Traveling on Trips and in Life

Traveling tends to highlight compatibility. Traveling has a way of exposing our character issues, and they’re likely to become even more critical to address over time. The way we travel on literal trips is also likely to compare with how we travel through life.

The feeling of love is important to get a relationship off the ground, to begin a journey together. But character and love-in-action is what sustains a loving relationship. Of utmost importance when traveling with someone to some exotic destination, across town, and especially through life are…

  • choosing your companion
  • dealing with problems
  • being sensitive to each other’s needs, inclinations, and preferences
  • complementing each other
  • being honest and trustworthy
  • enjoying the journey

If you’ve already made a marital commitment, it may seem too late to do much about choosing your traveling companion. But this is absolutely untrue. Although you chose to travel with this person some time ago, you must keep choosing them every day if you’re to fully enjoy the journey.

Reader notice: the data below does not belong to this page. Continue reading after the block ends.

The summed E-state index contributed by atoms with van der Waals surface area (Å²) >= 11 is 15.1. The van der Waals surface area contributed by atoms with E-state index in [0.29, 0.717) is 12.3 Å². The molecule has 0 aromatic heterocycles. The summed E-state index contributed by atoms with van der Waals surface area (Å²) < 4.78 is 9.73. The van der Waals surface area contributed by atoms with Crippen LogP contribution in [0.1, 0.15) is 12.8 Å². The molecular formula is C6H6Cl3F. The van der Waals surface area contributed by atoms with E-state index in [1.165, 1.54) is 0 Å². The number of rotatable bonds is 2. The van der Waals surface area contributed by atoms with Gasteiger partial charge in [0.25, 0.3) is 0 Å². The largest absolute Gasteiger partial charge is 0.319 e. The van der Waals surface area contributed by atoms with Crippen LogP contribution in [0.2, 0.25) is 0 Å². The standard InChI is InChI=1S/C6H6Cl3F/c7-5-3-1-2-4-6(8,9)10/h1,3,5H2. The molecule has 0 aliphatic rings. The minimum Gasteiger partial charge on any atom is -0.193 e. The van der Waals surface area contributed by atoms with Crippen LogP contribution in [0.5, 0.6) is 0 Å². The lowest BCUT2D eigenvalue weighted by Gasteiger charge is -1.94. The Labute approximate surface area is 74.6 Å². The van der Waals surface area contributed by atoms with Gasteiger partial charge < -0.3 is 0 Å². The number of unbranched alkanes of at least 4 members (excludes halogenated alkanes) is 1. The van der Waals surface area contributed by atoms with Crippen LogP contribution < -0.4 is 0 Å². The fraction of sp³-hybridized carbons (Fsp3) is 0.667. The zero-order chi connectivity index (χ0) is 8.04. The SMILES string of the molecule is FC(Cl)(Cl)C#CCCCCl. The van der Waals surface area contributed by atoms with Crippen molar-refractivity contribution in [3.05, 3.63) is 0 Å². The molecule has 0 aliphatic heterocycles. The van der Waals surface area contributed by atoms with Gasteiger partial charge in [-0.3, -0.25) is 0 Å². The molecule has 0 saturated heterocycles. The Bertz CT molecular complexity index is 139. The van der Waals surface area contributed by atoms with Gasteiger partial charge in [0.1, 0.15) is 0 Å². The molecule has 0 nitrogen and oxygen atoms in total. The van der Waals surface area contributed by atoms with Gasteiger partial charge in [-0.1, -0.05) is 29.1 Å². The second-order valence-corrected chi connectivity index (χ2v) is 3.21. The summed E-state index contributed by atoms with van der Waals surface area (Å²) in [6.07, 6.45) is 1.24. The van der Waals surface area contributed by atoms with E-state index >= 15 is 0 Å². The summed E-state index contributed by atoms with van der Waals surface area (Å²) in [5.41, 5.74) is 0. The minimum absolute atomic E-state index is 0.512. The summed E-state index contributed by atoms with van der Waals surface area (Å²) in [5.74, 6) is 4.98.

It’s not like anyone forced you to travel with your mate. You chose to take this trip—likely the biggest trip of your lifetime. Being mindful of this is a big deal. Too many people excitedly choose to and vow to travel life with someone only to grouse about their choice later.

If you’ve already started the journey, this is no time to complain. Take responsibility for your choices and make decisions for how your future together will look. Now is the time for a full-time, full-body, full-minded decision and to stand behind it.

How might you stand behind it? Spend your time and energy reminding yourself you made the right and best choice when you chose your mate. It’s imperative that you choose your mate again and again no matter how difficult your relationship is in the moment. It’s not enough to say “I do” at the start of a relationship. You must say “I do” again and again, each step of the way. You say “I do” to owning your part in the struggles. You say “I do” to embracing your mate for who they are. You say “I do” for doing your part to make the relationship better. Choose again to say and mean “I do.”

D. Hawkins

Published by Intentional Faith

Devoted to a Faith that Thinks

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